Depending on how many regions your side controls, you’ll passively earn resources to use for things like purchasing tanks or refilling your grenades and ammo. Resources are finite and your character can only carry so many at one time, so players who consistently want to deploy gunships or hulking MAX battle suits will need to work together to capture (or defend) territories to keep their faction’s supply line going. Thankfully, it’s as simple as pressing a key to join up with a squad or outfit (PlanetSide 2’s equivalent of a group or guild, respectively) of fellow players to organize a plan of attack, or at least find out where’s the heaviest fighting.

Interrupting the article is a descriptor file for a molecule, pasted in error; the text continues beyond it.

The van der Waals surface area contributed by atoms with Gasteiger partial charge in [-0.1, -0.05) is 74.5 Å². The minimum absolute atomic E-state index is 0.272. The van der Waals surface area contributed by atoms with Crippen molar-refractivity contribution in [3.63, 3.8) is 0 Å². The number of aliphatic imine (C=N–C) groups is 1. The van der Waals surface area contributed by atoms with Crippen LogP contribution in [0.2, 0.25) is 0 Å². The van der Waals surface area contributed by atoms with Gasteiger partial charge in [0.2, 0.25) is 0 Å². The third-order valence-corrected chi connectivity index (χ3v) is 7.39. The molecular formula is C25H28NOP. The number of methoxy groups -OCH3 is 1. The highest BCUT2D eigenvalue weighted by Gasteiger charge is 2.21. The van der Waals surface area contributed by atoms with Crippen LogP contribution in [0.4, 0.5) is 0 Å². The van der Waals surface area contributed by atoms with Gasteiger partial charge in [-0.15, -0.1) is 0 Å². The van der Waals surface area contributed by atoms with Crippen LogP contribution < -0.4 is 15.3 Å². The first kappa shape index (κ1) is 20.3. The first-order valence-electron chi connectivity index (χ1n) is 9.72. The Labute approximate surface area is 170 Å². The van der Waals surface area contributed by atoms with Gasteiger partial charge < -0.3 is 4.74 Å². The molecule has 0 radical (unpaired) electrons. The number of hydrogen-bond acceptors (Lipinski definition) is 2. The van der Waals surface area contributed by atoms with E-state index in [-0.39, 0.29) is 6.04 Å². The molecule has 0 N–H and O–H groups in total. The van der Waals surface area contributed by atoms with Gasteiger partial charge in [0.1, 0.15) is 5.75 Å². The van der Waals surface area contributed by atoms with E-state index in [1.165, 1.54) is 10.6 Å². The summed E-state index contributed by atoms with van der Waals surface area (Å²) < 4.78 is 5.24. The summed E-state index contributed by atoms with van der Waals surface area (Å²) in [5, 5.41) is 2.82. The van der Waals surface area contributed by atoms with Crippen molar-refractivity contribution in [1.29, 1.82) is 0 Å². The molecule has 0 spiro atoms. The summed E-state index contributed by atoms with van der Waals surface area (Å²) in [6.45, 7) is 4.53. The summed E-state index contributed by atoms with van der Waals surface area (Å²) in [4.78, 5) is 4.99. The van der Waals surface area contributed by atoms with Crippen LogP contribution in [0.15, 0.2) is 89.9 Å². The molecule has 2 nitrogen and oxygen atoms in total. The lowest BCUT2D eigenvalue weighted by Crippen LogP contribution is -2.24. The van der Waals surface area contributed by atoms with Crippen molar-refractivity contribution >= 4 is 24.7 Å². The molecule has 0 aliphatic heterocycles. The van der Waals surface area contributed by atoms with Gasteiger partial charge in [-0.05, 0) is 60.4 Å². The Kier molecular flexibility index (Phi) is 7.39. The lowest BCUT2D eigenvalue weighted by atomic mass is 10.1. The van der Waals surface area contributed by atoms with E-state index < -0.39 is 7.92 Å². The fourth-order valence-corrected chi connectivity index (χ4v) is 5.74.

Where PlanetSide 2 gets interesting is how almost any skirmish can become incredibly complex in a very short time span. You might get into a small engagement with a handful of players while trying to take over an outpost, only for it to escalate a few minutes later into a huge, intense free-for-all with hordes of soldiers, tanks and gunships from all three factions throwing themselves into a conflict that might take an hour or more to resolve. The larger fights, where you run around with your team trying to find a way to tip the scales in your side’s favor while the sky is filled with dogfighting airships and you’re moments away from getting run over by a hostile tank (or a friendly one, if the fighting is extremely hectic), are definitely the most awe-inspiring and the most fun.